Last month, I traveled to the Los Angeles area, where I was delighted to co-host a Blogger Challenge with the team from La Lechera.
The event brought together Latina food bloggers from all backgrounds, to a fully stocked and equipped kitchen, for a little lighthearted competition and a lot of sharing and talking about food.
To begin with, we all had the opportunity to learn about each other’s work and family, with an introductory video. There were a few tears as well as a lot of laughter in response to the images captured from everyone’s social media, as they were displayed on the screen. In a few minutes, the ice had been broken and we all connected over two things: the food we love and the people we adore.
Continue reading Sweet Avocado Panna Cotta
Did I mention I love doing things in Spanish? I got up early to make some sweet treats for Fall on Telemundo 47 Primera Edición, with some help from host Odalys Molina. If you missed us, watch the clip right here…
Not for nothing is there a saying that goes “as American as apple pie.” Pie in the US is American comfort food of the first order.
Pie in Mexico is pay.
Pay : a sweet taste of el sueño Americano, a bite of the ideal life en los Estados Unidos. Just like a milkshake, just like a Hollywood blockbuster, just like being able to wear a pair of laid-back Levi’s jeans.
In the 80s, when I was a tween like my son Sami is today, my school friends and I would go for a thick and tall slice of pay, right after watching an American blockbuster film. Which wasn’t often. Back then, you had to wait anywhere from a few months to a year for any of these movies to make their way down to Mexico, if they ever did.
Continue reading A Piece of Mexican Lime Pie
1 cup granulated sugar
1/4 cup water
1 teaspoon vanilla extract
2 cups pecans (you may use other nuts or peanuts as well)
In a medium saucepan, set over medium heat, add the sugar, water, vanilla and pecans. Stir with a wooden spoon or spatula, occasionally, as it heats. It will come to a simmer, continue to cook for about 6 to 8 minutes. The pecans will be entirely covered by the transparent liquid and there will be a strong simmer.
Suddenly, the mixture will appear as if completely covered in sand: grainy and you will think you have messed it up! You have not. Continue to cook, and that clumped up sugar will begin to melt and caramelize around the already hardened and covered pecans. Stir continuously and don’t let the pecans burn. Adjust the heat if need be. You should continue until you see no more white sugar, and it is all melted and caramel covered, about 10 minutes more.
Pour the mixture onto parchment paper. Separate the pecans as you do, using a wooden spoon, or help yourself with another wooden spoon, using them as extensions of your hands. The caramel dries fast, and you will want to have the individual hardened pecans, not many clumped up. Tough, nothing happens if a few clump up...
Once they have completely cooled and dried, you can store them at room temperature in a tight container.
© 2010-2014 MEXICAN TABLE, LLC. ALL RIGHTS RESERVED
1 cup milk
2 Mexican chocolate bars (each about 3 ounces), cut into large chunks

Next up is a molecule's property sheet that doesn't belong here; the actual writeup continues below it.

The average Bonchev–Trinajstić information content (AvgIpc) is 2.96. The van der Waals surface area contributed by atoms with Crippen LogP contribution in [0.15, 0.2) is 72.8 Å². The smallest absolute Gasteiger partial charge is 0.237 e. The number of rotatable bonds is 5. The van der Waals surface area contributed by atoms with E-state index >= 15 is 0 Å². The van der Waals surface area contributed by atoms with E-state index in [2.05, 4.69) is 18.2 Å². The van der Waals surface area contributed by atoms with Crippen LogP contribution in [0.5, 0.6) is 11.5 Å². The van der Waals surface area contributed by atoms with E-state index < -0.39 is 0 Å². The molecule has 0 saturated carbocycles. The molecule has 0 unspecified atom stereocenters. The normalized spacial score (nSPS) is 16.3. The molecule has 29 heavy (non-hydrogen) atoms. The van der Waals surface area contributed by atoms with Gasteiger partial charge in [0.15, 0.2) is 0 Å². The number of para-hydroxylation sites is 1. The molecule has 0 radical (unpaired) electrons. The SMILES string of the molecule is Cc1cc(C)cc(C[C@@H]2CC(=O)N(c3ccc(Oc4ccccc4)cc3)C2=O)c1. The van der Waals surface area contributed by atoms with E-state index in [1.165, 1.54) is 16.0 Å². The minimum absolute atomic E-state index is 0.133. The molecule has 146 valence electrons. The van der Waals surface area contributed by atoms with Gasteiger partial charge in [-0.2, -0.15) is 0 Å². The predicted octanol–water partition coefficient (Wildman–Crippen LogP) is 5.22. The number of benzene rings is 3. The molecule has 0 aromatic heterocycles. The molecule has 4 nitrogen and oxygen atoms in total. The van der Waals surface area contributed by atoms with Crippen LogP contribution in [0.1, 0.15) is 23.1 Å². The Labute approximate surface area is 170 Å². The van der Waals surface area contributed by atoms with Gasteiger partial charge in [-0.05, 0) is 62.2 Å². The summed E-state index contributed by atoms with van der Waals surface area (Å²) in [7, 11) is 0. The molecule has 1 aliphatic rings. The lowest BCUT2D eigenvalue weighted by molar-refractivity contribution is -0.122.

1 1/4 cup all-purpose flour
2 tablespoons sugar
2 teaspoons baking powder
1 teaspoon baking soda
Pinch of kosher or coarse sea salt
3 tablespoons melted unsalted butter, plus more for greasing the pan
1 large egg
Special equipment, optional – Ebleskiver filled pancake pan
Fillings, La Lechera dulce de leche or cajeta, chocolate and hazelnut spread, jams or preserves
Confectioners' sugar (optional, for dusting)
In a medium saucepan, heat milk over medium-low heat. Add chocolate chunks and stir occasionally until it has dissolved, a few minutes. Remove from heat and using a molinillo or whisk, emulsify or foam as much as you can. Set aside.
In a mixing bowl, combine the flour with the sugar, baking powder, baking soda and salt. Add the melted butter to the dry ingredients as well as the beaten egg and start to mix with a spatula. Slowly, pour the Mexican chocolate milk, mixing fast so the egg will not cook (!) if the milk is still hot. Continue to combine until you get an even and homogeneous batter, just a minute or so. You should have a shiny and a bit runny batter. Taste it: it’s so good! Let it sit for a few minutes, it will fluff up a bit, which is what you want.
Meanwhile, heat your special pan or skillet over low to medium-low heat until very hot, about 4 or 5 minutes. Butter the pan and spoon batter into each hole, about 3/4 of the way up each cup. Once you can move the balloons around (like when pancakes are ready to flip), but the batter in the center can still be runny, you can add a half a teaspoon of a filling of your choice. Cover with a bit more batter to fill the cups just a tad beyond the rim. Using two spoons or two wooden skewers, flip the donuts to the other side. Give them a minute or two and remove from the pan. Dust with confectioners' sugar, if desired, (I always do!) and eat while hot.
If making normal pancakes, cook as regular pancakes. Heat the skillet over medium-low heat until very hot. Grease with unsalted butter and ladle batter into the pan. Flip once the top shows bubbles and the bottom is cooked enough to be released from the pan. Cook on the other side for a minute or two and serve. Add the fillings as toppings instead of as a filling.
© 2010-2014 MEXICAN TABLE, LLC. ALL RIGHTS RESERVED